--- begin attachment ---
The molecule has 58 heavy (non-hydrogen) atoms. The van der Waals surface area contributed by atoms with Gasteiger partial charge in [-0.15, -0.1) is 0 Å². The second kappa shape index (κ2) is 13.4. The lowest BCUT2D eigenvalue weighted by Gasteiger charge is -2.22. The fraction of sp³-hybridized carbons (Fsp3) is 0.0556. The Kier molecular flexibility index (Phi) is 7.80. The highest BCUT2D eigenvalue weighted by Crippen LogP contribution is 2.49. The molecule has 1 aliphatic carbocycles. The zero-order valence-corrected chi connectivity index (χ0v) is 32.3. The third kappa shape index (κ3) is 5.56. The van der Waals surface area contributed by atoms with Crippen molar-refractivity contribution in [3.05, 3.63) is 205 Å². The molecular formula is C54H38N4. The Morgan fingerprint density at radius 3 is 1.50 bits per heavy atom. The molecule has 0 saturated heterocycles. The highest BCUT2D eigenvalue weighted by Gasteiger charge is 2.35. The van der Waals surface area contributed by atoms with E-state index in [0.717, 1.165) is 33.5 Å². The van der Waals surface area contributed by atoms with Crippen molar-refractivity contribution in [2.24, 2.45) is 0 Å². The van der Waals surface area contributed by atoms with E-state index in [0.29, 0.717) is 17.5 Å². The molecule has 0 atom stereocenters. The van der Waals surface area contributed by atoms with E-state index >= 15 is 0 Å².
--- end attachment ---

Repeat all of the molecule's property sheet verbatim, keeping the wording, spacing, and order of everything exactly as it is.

The molecule has 58 heavy (non-hydrogen) atoms. The van der Waals surface area contributed by atoms with Gasteiger partial charge in [-0.15, -0.1) is 0 Å². The second kappa shape index (κ2) is 13.4. The lowest BCUT2D eigenvalue weighted by Gasteiger charge is -2.22. The fraction of sp³-hybridized carbons (Fsp3) is 0.0556. The Kier molecular flexibility index (Phi) is 7.80. The highest BCUT2D eigenvalue weighted by Crippen LogP contribution is 2.49. The molecule has 1 aliphatic carbocycles. The zero-order valence-corrected chi connectivity index (χ0v) is 32.3. The third kappa shape index (κ3) is 5.56. The van der Waals surface area contributed by atoms with Crippen molar-refractivity contribution in [3.05, 3.63) is 205 Å². The molecular formula is C54H38N4. The Morgan fingerprint density at radius 3 is 1.50 bits per heavy atom. The molecule has 0 saturated heterocycles. The highest BCUT2D eigenvalue weighted by Gasteiger charge is 2.35. The van der Waals surface area contributed by atoms with E-state index in [0.717, 1.165) is 33.5 Å². The van der Waals surface area contributed by atoms with Crippen molar-refractivity contribution in [2.24, 2.45) is 0 Å². The van der Waals surface area contributed by atoms with E-state index in [0.29, 0.717) is 17.5 Å². The molecule has 0 atom stereocenters. The van der Waals surface area contributed by atoms with E-state index >= 15 is 0 Å².